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Fred Sanger, discoverer of insulin sequence, dies

Discussion in 'General Discussion' started by Cookie Monster, Nov 20, 2013.

  1. Cookie Monster

    Cookie Monster Approved members

    Jan 5, 2009
    Fred Sanger, one of only four people to have won two Nobel Prizes, died on Tuesday. While not a huge name in diabetes circles, his early work is key to the modern treatment of every Type 1.

    His first Nobel Prize was awarded in 1958 for devising a method for working out the sequence of amino acids that make up proteins. This had huge implications in all aspects of human health but of interest to diabetics is the protein he chose to study. Starting work in the 1940s he needed a protein that was readily available in a purified form. Thanks to Banting and colleagues over 20 years earlier, insulin fitted the bill.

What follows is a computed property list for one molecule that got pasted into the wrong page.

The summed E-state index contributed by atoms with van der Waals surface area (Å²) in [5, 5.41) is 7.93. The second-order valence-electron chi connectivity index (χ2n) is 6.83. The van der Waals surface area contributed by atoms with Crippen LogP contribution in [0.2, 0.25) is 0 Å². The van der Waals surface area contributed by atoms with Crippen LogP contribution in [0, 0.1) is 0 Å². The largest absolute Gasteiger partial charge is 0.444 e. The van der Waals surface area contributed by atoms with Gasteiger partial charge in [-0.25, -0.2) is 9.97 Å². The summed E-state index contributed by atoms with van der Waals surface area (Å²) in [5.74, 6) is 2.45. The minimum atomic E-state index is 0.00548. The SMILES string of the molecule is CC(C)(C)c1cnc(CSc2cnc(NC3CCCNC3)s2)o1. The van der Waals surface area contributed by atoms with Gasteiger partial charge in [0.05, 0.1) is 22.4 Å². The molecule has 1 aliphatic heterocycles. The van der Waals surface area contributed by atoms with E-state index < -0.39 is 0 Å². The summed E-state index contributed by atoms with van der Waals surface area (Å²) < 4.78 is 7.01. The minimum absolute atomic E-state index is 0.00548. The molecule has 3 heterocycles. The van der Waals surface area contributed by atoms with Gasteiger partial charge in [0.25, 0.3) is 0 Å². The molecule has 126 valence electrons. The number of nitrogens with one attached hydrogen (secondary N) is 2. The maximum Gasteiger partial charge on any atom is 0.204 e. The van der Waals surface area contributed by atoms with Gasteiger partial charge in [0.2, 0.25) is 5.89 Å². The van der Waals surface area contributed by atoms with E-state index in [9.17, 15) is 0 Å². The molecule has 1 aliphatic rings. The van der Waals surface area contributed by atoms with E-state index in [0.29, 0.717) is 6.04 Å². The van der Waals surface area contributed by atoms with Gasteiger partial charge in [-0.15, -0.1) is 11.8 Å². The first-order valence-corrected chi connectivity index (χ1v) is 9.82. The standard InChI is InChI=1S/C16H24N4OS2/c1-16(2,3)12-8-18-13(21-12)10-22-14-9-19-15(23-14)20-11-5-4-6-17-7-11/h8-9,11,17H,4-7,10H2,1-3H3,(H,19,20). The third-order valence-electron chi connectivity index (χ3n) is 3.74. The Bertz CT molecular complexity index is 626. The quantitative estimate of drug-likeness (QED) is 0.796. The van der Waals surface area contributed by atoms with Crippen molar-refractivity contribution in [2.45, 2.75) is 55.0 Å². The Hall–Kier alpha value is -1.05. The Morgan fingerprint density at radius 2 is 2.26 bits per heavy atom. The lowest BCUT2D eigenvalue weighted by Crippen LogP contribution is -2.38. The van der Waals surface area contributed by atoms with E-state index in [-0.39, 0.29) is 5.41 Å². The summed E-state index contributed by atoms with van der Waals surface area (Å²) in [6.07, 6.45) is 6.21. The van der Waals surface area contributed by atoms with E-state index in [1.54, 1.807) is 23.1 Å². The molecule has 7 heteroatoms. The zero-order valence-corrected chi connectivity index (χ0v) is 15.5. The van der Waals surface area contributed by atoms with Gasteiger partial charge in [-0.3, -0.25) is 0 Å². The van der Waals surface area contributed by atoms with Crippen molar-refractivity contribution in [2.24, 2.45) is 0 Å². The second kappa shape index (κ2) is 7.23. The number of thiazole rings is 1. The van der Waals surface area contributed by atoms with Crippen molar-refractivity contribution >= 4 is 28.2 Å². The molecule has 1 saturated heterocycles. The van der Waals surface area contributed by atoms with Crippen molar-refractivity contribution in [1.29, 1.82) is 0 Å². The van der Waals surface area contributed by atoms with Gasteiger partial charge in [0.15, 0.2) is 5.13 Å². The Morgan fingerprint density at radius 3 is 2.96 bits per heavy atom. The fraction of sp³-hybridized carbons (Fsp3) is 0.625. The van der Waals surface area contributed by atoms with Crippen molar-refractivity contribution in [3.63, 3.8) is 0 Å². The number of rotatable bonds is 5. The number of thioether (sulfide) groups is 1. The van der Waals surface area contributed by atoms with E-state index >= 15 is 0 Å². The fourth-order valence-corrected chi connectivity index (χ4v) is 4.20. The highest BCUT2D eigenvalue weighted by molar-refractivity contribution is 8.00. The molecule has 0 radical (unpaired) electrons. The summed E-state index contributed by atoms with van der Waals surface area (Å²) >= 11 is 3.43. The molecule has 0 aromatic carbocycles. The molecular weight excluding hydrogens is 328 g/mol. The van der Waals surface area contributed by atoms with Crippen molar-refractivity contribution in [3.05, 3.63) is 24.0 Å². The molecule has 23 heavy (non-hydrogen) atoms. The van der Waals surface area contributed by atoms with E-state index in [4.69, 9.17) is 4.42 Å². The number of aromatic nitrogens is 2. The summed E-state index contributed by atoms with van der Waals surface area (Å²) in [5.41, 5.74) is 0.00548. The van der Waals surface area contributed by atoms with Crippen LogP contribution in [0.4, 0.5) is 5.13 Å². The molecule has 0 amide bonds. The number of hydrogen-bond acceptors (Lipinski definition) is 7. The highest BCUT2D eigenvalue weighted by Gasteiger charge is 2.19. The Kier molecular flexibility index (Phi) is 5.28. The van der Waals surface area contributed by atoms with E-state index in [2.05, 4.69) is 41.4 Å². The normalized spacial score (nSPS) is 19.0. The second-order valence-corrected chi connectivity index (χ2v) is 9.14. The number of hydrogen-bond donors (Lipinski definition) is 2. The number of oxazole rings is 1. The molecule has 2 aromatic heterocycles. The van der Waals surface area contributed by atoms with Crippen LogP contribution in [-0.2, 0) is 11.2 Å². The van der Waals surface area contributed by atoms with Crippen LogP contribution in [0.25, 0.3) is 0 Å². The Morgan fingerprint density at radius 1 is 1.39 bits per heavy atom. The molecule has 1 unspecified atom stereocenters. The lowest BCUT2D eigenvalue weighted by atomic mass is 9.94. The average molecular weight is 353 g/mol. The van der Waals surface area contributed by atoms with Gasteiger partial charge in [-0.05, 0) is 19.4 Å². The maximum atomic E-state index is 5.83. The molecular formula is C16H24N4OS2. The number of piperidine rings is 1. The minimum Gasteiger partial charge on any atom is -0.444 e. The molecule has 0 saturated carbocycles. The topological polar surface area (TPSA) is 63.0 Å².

Armed with the sequence of insulin and with later developments in recombinant technologies, scientists were able to develop insulin analogues for which we are all grateful today.

    Sanger is more famous for his second Nobel, awarded for developing a method for sequencing DNA. Sanger sequencing quickly became a mainstay of genetic research, was used to sequence the first human genome, and is still widely used in laboratories today, over 30 years later. Any of you who have had genetic testing done, for diabetes or anything else, have Fred Sanger to thank.

    One of the truly great scientists.

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